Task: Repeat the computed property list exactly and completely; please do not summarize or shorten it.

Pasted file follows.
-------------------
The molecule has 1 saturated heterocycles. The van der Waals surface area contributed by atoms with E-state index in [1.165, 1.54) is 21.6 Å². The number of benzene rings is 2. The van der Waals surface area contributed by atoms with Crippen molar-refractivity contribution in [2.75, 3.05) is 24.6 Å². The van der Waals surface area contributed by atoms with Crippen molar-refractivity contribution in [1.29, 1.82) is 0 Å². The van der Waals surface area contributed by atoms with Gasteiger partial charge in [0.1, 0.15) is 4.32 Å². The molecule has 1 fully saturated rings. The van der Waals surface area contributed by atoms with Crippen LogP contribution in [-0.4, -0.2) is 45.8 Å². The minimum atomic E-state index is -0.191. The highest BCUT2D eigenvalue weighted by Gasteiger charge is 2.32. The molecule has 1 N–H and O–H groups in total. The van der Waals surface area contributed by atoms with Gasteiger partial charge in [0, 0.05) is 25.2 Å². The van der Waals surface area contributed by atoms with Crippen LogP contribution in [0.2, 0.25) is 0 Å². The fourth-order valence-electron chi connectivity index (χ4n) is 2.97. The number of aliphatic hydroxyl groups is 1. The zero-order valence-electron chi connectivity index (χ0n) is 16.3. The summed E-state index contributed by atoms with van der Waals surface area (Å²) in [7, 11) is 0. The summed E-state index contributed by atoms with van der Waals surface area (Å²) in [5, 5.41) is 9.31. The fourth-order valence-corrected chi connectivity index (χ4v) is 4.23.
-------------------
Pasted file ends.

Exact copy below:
The molecule has 1 saturated heterocycles. The van der Waals surface area contributed by atoms with E-state index in [1.165, 1.54) is 21.6 Å². The number of benzene rings is 2. The van der Waals surface area contributed by atoms with Crippen molar-refractivity contribution in [2.75, 3.05) is 24.6 Å². The van der Waals surface area contributed by atoms with Crippen molar-refractivity contribution in [1.29, 1.82) is 0 Å². The van der Waals surface area contributed by atoms with Gasteiger partial charge in [0.1, 0.15) is 4.32 Å². The molecule has 1 fully saturated rings. The van der Waals surface area contributed by atoms with Crippen LogP contribution in [-0.4, -0.2) is 45.8 Å². The minimum atomic E-state index is -0.191. The highest BCUT2D eigenvalue weighted by Gasteiger charge is 2.32. The molecule has 1 N–H and O–H groups in total. The van der Waals surface area contributed by atoms with Gasteiger partial charge in [0, 0.05) is 25.2 Å². The van der Waals surface area contributed by atoms with Crippen LogP contribution in [0.2, 0.25) is 0 Å². The fourth-order valence-electron chi connectivity index (χ4n) is 2.97. The number of aliphatic hydroxyl groups is 1. The zero-order valence-electron chi connectivity index (χ0n) is 16.3. The summed E-state index contributed by atoms with van der Waals surface area (Å²) in [7, 11) is 0. The summed E-state index contributed by atoms with van der Waals surface area (Å²) in [5, 5.41) is 9.31. The fourth-order valence-corrected chi connectivity index (χ4v) is 4.23.